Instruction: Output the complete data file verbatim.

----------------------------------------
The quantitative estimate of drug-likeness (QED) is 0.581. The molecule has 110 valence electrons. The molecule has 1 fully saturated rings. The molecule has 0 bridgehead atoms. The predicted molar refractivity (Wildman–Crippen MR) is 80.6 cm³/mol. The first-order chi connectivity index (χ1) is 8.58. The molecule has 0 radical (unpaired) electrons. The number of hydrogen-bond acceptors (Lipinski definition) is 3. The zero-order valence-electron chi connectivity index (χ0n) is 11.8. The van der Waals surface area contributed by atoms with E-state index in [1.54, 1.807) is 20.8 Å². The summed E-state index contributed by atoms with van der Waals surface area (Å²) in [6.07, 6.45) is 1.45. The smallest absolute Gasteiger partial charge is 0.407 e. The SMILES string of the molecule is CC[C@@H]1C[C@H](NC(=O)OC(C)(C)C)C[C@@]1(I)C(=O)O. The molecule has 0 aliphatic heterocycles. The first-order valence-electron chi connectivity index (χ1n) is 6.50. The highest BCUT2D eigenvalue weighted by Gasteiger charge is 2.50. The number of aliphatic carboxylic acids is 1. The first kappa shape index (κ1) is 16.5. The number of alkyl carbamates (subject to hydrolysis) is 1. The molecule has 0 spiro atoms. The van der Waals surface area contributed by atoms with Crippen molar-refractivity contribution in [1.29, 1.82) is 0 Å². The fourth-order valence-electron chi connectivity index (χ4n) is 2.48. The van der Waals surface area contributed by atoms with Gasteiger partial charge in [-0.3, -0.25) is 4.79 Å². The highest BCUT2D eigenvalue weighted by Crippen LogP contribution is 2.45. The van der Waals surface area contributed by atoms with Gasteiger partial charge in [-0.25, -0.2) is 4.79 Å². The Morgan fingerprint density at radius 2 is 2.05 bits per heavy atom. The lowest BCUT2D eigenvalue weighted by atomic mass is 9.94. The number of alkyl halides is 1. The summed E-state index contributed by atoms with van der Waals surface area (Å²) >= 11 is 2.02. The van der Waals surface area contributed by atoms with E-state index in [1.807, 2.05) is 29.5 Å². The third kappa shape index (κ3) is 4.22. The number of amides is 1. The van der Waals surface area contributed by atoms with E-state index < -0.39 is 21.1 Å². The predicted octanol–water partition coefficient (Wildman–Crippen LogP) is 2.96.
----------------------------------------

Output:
The quantitative estimate of drug-likeness (QED) is 0.581. The molecule has 110 valence electrons. The molecule has 1 fully saturated rings. The molecule has 0 bridgehead atoms. The predicted molar refractivity (Wildman–Crippen MR) is 80.6 cm³/mol. The first-order chi connectivity index (χ1) is 8.58. The molecule has 0 radical (unpaired) electrons. The number of hydrogen-bond acceptors (Lipinski definition) is 3. The zero-order valence-electron chi connectivity index (χ0n) is 11.8. The van der Waals surface area contributed by atoms with E-state index in [1.54, 1.807) is 20.8 Å². The summed E-state index contributed by atoms with van der Waals surface area (Å²) in [6.07, 6.45) is 1.45. The smallest absolute Gasteiger partial charge is 0.407 e. The SMILES string of the molecule is CC[C@@H]1C[C@H](NC(=O)OC(C)(C)C)C[C@@]1(I)C(=O)O. The molecule has 0 aliphatic heterocycles. The first-order valence-electron chi connectivity index (χ1n) is 6.50. The highest BCUT2D eigenvalue weighted by Gasteiger charge is 2.50. The number of aliphatic carboxylic acids is 1. The first kappa shape index (κ1) is 16.5. The number of alkyl carbamates (subject to hydrolysis) is 1. The molecule has 0 spiro atoms. The van der Waals surface area contributed by atoms with Crippen molar-refractivity contribution in [1.29, 1.82) is 0 Å². The fourth-order valence-electron chi connectivity index (χ4n) is 2.48. The van der Waals surface area contributed by atoms with Gasteiger partial charge in [-0.3, -0.25) is 4.79 Å². The highest BCUT2D eigenvalue weighted by Crippen LogP contribution is 2.45. The van der Waals surface area contributed by atoms with Gasteiger partial charge in [-0.25, -0.2) is 4.79 Å². The Morgan fingerprint density at radius 2 is 2.05 bits per heavy atom. The lowest BCUT2D eigenvalue weighted by atomic mass is 9.94. The number of alkyl halides is 1. The summed E-state index contributed by atoms with van der Waals surface area (Å²) >= 11 is 2.02. The van der Waals surface area contributed by atoms with E-state index in [1.807, 2.05) is 29.5 Å². The third kappa shape index (κ3) is 4.22. The number of amides is 1. The van der Waals surface area contributed by atoms with E-state index < -0.39 is 21.1 Å². The predicted octanol–water partition coefficient (Wildman–Crippen LogP) is 2.96.